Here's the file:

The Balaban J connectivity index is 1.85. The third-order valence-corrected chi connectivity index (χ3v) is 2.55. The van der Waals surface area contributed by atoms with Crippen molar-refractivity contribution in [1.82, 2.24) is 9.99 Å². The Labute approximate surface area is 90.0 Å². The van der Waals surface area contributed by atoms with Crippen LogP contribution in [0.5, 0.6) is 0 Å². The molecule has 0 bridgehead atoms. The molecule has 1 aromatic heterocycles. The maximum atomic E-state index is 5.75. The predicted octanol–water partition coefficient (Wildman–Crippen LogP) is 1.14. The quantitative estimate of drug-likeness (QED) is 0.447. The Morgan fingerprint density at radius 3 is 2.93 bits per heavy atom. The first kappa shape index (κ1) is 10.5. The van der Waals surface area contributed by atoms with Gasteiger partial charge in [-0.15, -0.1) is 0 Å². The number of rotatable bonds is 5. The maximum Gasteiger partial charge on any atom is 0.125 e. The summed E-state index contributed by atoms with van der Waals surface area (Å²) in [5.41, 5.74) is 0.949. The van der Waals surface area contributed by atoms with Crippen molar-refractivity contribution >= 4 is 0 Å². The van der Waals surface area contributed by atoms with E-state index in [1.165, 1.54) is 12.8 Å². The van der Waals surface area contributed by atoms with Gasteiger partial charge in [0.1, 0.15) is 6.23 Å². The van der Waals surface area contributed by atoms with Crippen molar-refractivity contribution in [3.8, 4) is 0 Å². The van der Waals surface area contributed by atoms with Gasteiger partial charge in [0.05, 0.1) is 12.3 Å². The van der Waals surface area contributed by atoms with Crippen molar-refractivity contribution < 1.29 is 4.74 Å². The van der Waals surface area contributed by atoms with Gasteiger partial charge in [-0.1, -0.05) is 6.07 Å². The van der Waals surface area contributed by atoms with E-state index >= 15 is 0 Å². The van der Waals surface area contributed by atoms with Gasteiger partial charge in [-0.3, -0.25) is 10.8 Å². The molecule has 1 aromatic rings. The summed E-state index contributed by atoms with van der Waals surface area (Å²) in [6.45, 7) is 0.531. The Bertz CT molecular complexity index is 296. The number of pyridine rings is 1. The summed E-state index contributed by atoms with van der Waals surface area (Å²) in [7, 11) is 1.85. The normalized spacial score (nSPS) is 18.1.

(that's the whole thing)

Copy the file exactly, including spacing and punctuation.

The Balaban J connectivity index is 1.85. The third-order valence-corrected chi connectivity index (χ3v) is 2.55. The van der Waals surface area contributed by atoms with Crippen molar-refractivity contribution in [1.82, 2.24) is 9.99 Å². The Labute approximate surface area is 90.0 Å². The van der Waals surface area contributed by atoms with Crippen LogP contribution in [0.5, 0.6) is 0 Å². The molecule has 0 bridgehead atoms. The molecule has 1 aromatic heterocycles. The maximum atomic E-state index is 5.75. The predicted octanol–water partition coefficient (Wildman–Crippen LogP) is 1.14. The quantitative estimate of drug-likeness (QED) is 0.447. The Morgan fingerprint density at radius 3 is 2.93 bits per heavy atom. The first kappa shape index (κ1) is 10.5. The van der Waals surface area contributed by atoms with Gasteiger partial charge in [-0.15, -0.1) is 0 Å². The number of rotatable bonds is 5. The maximum Gasteiger partial charge on any atom is 0.125 e. The summed E-state index contributed by atoms with van der Waals surface area (Å²) in [5.41, 5.74) is 0.949. The van der Waals surface area contributed by atoms with Crippen molar-refractivity contribution >= 4 is 0 Å². The van der Waals surface area contributed by atoms with E-state index in [1.165, 1.54) is 12.8 Å². The van der Waals surface area contributed by atoms with Gasteiger partial charge in [0.1, 0.15) is 6.23 Å². The van der Waals surface area contributed by atoms with Crippen molar-refractivity contribution in [3.8, 4) is 0 Å². The van der Waals surface area contributed by atoms with Gasteiger partial charge in [0.05, 0.1) is 12.3 Å². The van der Waals surface area contributed by atoms with Crippen molar-refractivity contribution < 1.29 is 4.74 Å². The van der Waals surface area contributed by atoms with Gasteiger partial charge in [-0.1, -0.05) is 6.07 Å². The van der Waals surface area contributed by atoms with E-state index >= 15 is 0 Å². The van der Waals surface area contributed by atoms with Gasteiger partial charge in [-0.3, -0.25) is 10.8 Å². The molecule has 1 aromatic rings. The summed E-state index contributed by atoms with van der Waals surface area (Å²) in [6.45, 7) is 0.531. The Bertz CT molecular complexity index is 296. The number of pyridine rings is 1. The summed E-state index contributed by atoms with van der Waals surface area (Å²) in [7, 11) is 1.85. The normalized spacial score (nSPS) is 18.1.